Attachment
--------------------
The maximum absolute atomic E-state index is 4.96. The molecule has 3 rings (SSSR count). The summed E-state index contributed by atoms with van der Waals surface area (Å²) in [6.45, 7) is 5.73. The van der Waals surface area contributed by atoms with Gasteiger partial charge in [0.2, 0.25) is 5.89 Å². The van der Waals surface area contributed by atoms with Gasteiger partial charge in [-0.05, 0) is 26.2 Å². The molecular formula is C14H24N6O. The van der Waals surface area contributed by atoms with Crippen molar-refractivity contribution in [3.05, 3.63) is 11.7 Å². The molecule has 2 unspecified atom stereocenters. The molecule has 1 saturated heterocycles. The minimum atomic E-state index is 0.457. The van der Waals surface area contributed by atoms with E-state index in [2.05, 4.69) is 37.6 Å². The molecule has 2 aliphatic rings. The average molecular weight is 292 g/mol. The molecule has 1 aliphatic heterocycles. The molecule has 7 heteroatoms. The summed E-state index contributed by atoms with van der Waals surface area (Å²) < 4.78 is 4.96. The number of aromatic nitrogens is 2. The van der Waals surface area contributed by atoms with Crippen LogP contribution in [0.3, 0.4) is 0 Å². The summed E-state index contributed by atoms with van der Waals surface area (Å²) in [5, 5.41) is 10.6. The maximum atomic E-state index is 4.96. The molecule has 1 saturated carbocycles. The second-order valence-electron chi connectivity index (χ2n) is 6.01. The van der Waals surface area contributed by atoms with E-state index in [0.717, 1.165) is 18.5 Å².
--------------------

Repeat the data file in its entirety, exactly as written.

The maximum absolute atomic E-state index is 4.96. The molecule has 3 rings (SSSR count). The summed E-state index contributed by atoms with van der Waals surface area (Å²) in [6.45, 7) is 5.73. The van der Waals surface area contributed by atoms with Gasteiger partial charge in [0.2, 0.25) is 5.89 Å². The van der Waals surface area contributed by atoms with Gasteiger partial charge in [-0.05, 0) is 26.2 Å². The molecular formula is C14H24N6O. The van der Waals surface area contributed by atoms with Crippen molar-refractivity contribution in [3.05, 3.63) is 11.7 Å². The molecule has 2 unspecified atom stereocenters. The molecule has 1 saturated heterocycles. The minimum atomic E-state index is 0.457. The van der Waals surface area contributed by atoms with E-state index in [2.05, 4.69) is 37.6 Å². The molecule has 2 aliphatic rings. The average molecular weight is 292 g/mol. The molecule has 1 aliphatic heterocycles. The molecule has 7 heteroatoms. The summed E-state index contributed by atoms with van der Waals surface area (Å²) < 4.78 is 4.96. The number of aromatic nitrogens is 2. The van der Waals surface area contributed by atoms with Crippen LogP contribution in [0.3, 0.4) is 0 Å². The summed E-state index contributed by atoms with van der Waals surface area (Å²) in [5, 5.41) is 10.6. The maximum atomic E-state index is 4.96. The molecule has 1 saturated carbocycles. The second-order valence-electron chi connectivity index (χ2n) is 6.01. The van der Waals surface area contributed by atoms with E-state index in [0.717, 1.165) is 18.5 Å².